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Concurrence, in the law, is the simultaneous commission of a crime while harboring the intent to cause harm. It is necessary to prove concurrence in order to successfully argue that someone committed a crime and should be held legally liable for it, except in certain kinds of cases. This concept most commonly comes up in criminal law, although it can be an issue in some kinds of civil cases as well.
The guilty action is known as actus reus in law, while intent to commit crime is mens rea or “guilty mind.” Requiring proof of concurrence is an important part of the criminal system, as it establishes a clear link between the desire to commit a crime and the crime itself.
A case that would meet the standard of concurrence would be one where a contractor, hating a rival, kicks the rival's ladder out from under her while she is working, causing severe injuries. The contractor has exhibited both a guilty mind, and a guilty act. On the other hand, if the rival contractor is simply walking past a job site when a fall occurs, this is not a crime, not even if the contractor expresses glee about the rival's fate. The fallen contractor might not appreciate the rival's gratification about the injury, but no legal wrong has occurred.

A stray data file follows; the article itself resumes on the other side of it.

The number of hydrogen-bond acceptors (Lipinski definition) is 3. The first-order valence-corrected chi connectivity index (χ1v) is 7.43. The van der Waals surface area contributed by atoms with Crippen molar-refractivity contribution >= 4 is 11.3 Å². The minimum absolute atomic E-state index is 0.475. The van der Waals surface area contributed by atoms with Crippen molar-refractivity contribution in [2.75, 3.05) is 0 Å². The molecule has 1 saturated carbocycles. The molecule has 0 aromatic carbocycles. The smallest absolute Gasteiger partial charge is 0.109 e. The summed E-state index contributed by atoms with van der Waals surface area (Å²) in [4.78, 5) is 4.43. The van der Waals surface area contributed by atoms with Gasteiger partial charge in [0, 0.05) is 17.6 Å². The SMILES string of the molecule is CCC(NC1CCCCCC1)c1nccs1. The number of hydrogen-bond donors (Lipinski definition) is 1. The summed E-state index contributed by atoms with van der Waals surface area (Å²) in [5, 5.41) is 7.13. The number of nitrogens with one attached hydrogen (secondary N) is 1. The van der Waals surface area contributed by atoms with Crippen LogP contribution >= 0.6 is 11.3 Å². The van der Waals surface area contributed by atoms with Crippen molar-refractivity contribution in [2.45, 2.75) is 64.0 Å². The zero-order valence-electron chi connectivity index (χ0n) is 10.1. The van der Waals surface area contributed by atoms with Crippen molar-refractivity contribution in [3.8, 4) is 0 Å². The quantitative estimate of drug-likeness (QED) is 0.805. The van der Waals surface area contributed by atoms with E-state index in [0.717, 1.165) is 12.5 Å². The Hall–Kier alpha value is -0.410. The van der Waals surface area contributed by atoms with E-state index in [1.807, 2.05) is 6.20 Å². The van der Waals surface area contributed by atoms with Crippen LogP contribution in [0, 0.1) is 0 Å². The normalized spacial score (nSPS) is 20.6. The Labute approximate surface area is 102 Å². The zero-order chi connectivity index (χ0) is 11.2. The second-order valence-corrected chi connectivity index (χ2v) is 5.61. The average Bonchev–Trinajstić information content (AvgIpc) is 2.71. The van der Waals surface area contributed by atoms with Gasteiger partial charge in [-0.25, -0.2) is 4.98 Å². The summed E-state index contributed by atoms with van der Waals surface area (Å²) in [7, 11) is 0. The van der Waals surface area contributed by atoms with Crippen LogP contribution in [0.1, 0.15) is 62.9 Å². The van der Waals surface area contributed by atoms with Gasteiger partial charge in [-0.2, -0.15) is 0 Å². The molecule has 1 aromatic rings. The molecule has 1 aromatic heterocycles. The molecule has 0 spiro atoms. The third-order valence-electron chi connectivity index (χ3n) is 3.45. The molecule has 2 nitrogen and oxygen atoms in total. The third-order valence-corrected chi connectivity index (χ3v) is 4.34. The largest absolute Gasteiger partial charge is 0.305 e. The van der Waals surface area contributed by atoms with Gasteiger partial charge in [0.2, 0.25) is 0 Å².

The law recognizes that sometimes, a sequence of events clearly leads to harm even if the guilty act and the guilty mind are not necessarily concurrent. In the example above, if Contractor A sees Contractor B fall and is happy about it, this is not a crime, but if Contractor A leaves Contractor B in a position where more serious injuries or death are likely, this will be a crime, even if Contractor A is not present when the secondary injury occurs. Under the logic of what is known as the single transaction principle, the actions of Contractor A clearly led to harm for Contractor B, and the first contractor engaged in those actions with the intent to harm.
Attorneys can use a variety of means to try to establish or disprove concurrence in a given case. Things can become especially challenging when people rely on the single transaction principle, as the defense may argue that a reasonable person wouldn't have assumed an action would lead to further injuries. To borrow from our feuding contractors again, if Contractor A fails to call for aid because other workers are onsite and should have seen the accident, the defense might argue that any injuries experienced are the result of negligence on the part of the work crew for not spotting and addressing the original injury.
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